Listening to the light:
HUAWEI explores the Sound of Light in a first-ever audio-visual symphonic performance
What does light sound like? This was the exciting question that HUAWEI asked a collaborative team of artists and AI experts to celebrate the release of the HUAWEI Mate 20 Pro. Showcasing the smartphone’s powerful artificial intelligence, they created Sound of Light, an ambitious project to transform the breath-taking Northern Lights into a multi-sensory symphony experience never before seen.

Sound of Light was a months-long collaboration that tested the limits of how humans can teach AI to read images and create new pieces of sound. The collaborators were tasked with capturing the Northern Lights of Norway and working with a custom-built AI system that runs on the HUAWEI Mate 20 Pro to recognise their key features and turn them into music elements. These original pieces of sound would then be used to help compose a symphony in collaboration with the HUAWEI Mate 20 Pro. The artistic team’s final challenge would be to create an audio-visual experience that juxtaposed innovations in AI with a never before seen or heard Northern Lights language.
Sound of Light
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The journey - from the initial filming of the Northern Lights to the final performance
In the open fields under the night skies of Tromsø, Norway, Aurora chaser Kjetil Skogli, and award-winning composer, Mark Sayfritz, searched for and filmed the Northern Lights. Afterwards, Mark worked with the custom-built AI system that was running on the HUAWEI Mate 20 Pro to create a symphony based on the footage. Once the musical pieces were composed, James Shearman, one of the world’s best conductors and composers, arranged them for an orchestral performance of the Sound of Light symphony in the Brahms Hall of the Musikverein in Vienna. He commented, ‘My role as conductor is to shape, inspire and direct the performance of the symphony. And to, with the help of AI, breathe life into it. To make it feel as if the Northern Lights were actually speaking to us through the music.’ The entire journey used the AI capabilities of the HUAWEI Mate 20 Pro as the inspiration for pushing the boundaries of expectations.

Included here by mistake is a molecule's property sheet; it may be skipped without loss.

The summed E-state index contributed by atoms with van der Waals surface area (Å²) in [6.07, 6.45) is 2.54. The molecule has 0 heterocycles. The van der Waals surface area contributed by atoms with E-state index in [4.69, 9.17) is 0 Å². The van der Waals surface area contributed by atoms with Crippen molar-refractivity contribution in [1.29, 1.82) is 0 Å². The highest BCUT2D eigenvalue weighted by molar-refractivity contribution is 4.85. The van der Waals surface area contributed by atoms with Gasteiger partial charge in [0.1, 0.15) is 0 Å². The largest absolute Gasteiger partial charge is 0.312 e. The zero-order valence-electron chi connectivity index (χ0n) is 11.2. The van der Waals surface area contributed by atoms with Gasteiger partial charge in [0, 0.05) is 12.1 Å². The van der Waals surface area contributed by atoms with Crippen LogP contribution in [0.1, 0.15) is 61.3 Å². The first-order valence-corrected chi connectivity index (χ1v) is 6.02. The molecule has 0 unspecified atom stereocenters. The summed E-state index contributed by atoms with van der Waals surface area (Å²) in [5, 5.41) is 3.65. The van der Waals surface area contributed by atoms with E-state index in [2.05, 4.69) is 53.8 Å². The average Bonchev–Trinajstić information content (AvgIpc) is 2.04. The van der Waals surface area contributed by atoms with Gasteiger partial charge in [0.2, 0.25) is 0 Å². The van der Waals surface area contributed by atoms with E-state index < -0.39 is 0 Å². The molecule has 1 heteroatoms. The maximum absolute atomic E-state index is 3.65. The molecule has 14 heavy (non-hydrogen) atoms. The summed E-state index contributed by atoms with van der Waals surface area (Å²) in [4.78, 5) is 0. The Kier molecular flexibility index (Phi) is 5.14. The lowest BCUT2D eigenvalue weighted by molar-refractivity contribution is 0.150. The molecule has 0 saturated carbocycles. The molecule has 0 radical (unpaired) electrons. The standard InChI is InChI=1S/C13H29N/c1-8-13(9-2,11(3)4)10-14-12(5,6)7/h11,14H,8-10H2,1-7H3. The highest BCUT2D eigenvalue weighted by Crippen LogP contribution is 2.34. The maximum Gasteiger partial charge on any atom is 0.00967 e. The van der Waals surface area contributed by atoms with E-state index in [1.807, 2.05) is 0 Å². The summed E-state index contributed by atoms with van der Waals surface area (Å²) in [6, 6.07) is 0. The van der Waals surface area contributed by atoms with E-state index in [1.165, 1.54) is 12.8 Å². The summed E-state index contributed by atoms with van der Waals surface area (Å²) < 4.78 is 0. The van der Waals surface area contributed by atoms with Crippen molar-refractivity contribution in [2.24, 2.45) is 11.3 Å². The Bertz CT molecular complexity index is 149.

The composer Mark Sayfritz remarked, ‘Introducing artificial intelligence into my music has opened up a whole new range of creative possibilities. I can now feed footage of the Northern Lights into an AI system which analyses things such as colour, size, shape and speed. It then generates variations of my musical phrases, based upon what it sees. So, when the AI recognises a particularly dramatic light show, it can modulate the sounds to reflect that intensity in the composition. I can then incorporate those elements into the symphony.
The event in Vienna - an evening of AI, music and the Northern Lights
But what do the Northern Lights sound like? This question was answered during the live audio-visual performance which kicked off in the Brahms Hall of the Musikverein in Vienna, Austria, on November 28th. With over 300 spectators in attendance, the incredible sound of the Northern Lights was conducted by James Shearman and performed by the Synchron Stage Orchestra.
The Orchestra are experienced in performing musical scores for film and it was this ability to connect their musical performance to the motion of the projected visuals that played a huge part in bringing the live event to life.

The live event, hosted by Ina Sabitzer, invited the media and other special guests to share in HUAWEI’s delicately curated Sound of Light performance. The evening included a behind-the-scenes genesis film showcasing the journey from sky to stage and culminated in the live performance of the collaborative project.